Handling properties

Discussion in 'Programmer's Corner' started by atferrari, Dec 19, 2008.

  1. atferrari

    Thread Starter AAC Fanatic!

    Jan 6, 2004
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    I understand the basics of handling properties from classes declared by yourself using {get, set}.

    I would like to know how to handle properties of classes already declared by C#, i.e. System.Console.Foreground.

    Could anyone help with an example or two?

    Gracias
     
  2. Mark44

    Well-Known Member

    Nov 26, 2007
    626
    1
    Here's an example straight out of the MSDN documentation for the ForegroundColor property (not Foreground) of the Console class, which is in the System namespace.

    Here's a link to the MSDN page: http://msdn.microsoft.com/en-us/library/system.console.foregroundcolor.aspx
    Code ( (Unknown Language)):
    1.  
    2. using System;
    3.  
    4. class Example
    5. {
    6.    public static void Main()
    7.    {
    8.       // Get a string array with the names of ConsoleColor enumeration members.
    9.       String[] colorNames = ConsoleColor.GetNames(typeof(ConsoleColor));
    10.  
    11.       // Display each foreground color except black on a constant black background.
    12.       Console.WriteLine("All the foreground colors (except Black) on a constant black background:");
    13.  
    14.       foreach (string colorName in colorNames)
    15.       {
    16.          // Convert the string representing the enum name to the enum value.
    17.          ConsoleColor color = (ConsoleColor) Enum.Parse(typeof(ConsoleColor), colorName);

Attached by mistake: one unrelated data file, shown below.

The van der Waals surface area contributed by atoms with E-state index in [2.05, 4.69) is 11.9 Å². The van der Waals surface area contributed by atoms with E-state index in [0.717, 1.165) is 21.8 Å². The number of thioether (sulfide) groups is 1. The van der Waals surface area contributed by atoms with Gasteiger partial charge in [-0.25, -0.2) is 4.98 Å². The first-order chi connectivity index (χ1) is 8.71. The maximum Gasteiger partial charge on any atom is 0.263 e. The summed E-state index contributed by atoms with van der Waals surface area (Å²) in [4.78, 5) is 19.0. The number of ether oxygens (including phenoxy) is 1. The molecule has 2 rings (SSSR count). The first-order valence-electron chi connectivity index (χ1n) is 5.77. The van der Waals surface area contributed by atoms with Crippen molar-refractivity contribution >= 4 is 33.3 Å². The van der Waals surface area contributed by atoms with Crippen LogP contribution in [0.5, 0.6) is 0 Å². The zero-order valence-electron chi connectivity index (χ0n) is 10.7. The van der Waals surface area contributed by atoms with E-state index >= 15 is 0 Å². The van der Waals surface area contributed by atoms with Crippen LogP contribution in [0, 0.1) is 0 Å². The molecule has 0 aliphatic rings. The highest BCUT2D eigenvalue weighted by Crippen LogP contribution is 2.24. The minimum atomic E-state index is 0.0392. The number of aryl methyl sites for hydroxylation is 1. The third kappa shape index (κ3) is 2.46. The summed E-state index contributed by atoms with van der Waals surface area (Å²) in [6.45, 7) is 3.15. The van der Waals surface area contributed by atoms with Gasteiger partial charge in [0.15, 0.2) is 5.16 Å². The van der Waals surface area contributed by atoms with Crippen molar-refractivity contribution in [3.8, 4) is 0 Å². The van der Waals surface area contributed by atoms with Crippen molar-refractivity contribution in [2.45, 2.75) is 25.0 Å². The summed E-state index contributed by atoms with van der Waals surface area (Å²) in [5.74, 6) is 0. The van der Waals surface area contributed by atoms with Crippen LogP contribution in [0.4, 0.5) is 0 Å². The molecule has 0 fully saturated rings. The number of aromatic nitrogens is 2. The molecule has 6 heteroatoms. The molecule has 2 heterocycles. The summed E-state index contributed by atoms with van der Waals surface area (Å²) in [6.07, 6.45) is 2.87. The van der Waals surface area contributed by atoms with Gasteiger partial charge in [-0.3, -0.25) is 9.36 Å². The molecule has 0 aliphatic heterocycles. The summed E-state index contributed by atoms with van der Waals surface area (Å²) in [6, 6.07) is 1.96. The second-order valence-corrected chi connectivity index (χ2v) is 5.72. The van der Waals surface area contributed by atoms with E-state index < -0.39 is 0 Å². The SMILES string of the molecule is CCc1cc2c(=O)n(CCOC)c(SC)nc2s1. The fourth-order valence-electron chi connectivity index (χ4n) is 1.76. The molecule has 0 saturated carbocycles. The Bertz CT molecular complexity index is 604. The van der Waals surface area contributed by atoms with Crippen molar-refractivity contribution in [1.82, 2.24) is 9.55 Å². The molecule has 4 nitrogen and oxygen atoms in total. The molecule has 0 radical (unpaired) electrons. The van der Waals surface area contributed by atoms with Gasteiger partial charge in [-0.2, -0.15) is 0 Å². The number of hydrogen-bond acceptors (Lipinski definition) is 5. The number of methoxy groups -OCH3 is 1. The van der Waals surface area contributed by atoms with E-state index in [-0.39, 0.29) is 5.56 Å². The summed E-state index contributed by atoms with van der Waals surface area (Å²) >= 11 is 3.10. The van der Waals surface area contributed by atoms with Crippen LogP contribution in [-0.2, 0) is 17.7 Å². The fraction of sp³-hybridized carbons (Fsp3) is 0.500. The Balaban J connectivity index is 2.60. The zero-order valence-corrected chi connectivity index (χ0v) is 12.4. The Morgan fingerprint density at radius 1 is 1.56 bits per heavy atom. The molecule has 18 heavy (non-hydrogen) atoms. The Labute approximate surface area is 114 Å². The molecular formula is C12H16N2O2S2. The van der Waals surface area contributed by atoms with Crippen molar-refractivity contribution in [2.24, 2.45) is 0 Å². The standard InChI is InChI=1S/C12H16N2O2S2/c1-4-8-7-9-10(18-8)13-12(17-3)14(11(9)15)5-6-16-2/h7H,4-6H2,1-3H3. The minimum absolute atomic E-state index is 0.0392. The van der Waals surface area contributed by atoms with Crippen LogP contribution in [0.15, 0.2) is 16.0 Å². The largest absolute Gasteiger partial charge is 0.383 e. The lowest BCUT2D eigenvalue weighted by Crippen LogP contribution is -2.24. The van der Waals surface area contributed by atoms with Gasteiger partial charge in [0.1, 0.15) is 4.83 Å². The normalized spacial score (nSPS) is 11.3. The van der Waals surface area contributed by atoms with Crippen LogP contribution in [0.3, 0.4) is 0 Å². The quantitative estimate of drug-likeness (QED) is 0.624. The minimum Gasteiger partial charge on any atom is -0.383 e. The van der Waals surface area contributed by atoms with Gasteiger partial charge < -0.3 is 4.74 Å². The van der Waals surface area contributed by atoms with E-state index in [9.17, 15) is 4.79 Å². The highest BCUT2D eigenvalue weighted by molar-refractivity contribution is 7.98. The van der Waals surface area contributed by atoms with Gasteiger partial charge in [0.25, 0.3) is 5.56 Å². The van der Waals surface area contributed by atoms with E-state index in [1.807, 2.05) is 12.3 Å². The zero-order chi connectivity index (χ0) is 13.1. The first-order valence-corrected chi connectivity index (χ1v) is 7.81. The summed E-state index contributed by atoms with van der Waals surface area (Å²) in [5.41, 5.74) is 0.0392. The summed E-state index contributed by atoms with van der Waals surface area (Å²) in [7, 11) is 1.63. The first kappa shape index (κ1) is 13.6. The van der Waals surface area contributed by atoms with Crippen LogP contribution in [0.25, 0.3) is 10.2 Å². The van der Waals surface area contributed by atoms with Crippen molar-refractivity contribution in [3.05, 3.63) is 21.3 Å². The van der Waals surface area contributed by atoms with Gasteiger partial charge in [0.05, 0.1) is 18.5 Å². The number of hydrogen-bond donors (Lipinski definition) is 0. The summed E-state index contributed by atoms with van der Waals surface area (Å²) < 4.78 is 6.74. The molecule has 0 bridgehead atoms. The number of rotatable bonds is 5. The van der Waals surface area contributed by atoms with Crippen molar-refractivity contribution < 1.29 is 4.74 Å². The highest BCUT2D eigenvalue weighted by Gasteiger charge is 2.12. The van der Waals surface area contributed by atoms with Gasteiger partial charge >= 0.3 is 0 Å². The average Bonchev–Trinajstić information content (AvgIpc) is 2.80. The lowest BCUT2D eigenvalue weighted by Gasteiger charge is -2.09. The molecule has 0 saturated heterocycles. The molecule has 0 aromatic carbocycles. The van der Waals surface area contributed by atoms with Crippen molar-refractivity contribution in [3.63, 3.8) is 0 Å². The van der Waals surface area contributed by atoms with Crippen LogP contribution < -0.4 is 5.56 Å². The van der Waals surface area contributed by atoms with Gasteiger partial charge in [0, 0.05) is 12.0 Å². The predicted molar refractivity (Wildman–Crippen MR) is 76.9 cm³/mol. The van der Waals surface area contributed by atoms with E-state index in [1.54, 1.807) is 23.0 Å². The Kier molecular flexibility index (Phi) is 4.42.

18.  
    19.          if (color == ConsoleColor.Black) continue;
    20.  
    21.          Console.Write("{0,11}: ", colorName);
    22.          Console.BackgroundColor = ConsoleColor.Black;
    23.          Console.ForegroundColor = color;
    24.          Console.WriteLine("This is foreground color {0}.", colorName);
    25.          // Restore the original foreground and background colors.
    26.          Console.ResetColor();
    27.       }
    28.       Console.WriteLine();
    29.  
    30.       // Display each background color except white with a constant white foreground.
    31.       Console.WriteLine("All the background colors (except White) with a constant white background:");
    32.  
    33.       foreach (string colorName in colorNames)
    34.       {
    35.          // Convert the string representing the enum name to the enum value.
    36.          ConsoleColor color = (ConsoleColor) Enum.Parse(typeof(ConsoleColor), colorName);
    37.  
    38.          if (color == ConsoleColor.White) continue;
    39.  
    40.          Console.Write("{0,11}: ", colorName);
    41.          Console.ForegroundColor = ConsoleColor.White;
    42.          Console.BackgroundColor = (ConsoleColor) Enum.Parse(typeof(ConsoleColor), colorName);
    43.          Console.WriteLine("This is background color {0}.", colorName);
    44.          Console.ResetColor();
    45.       }
    46.    }
    47. }
    48. //The example displays the following output:
    49. // All the foreground colors (except Black) on a constant black background:
    50. //    DarkBlue: This is foreground color DarkBlue.
    51. //   DarkGreen: This is foreground color DarkGreen.
    52. //    DarkCyan: This is foreground color DarkCyan.
    53. //     DarkRed: This is foreground color DarkRed.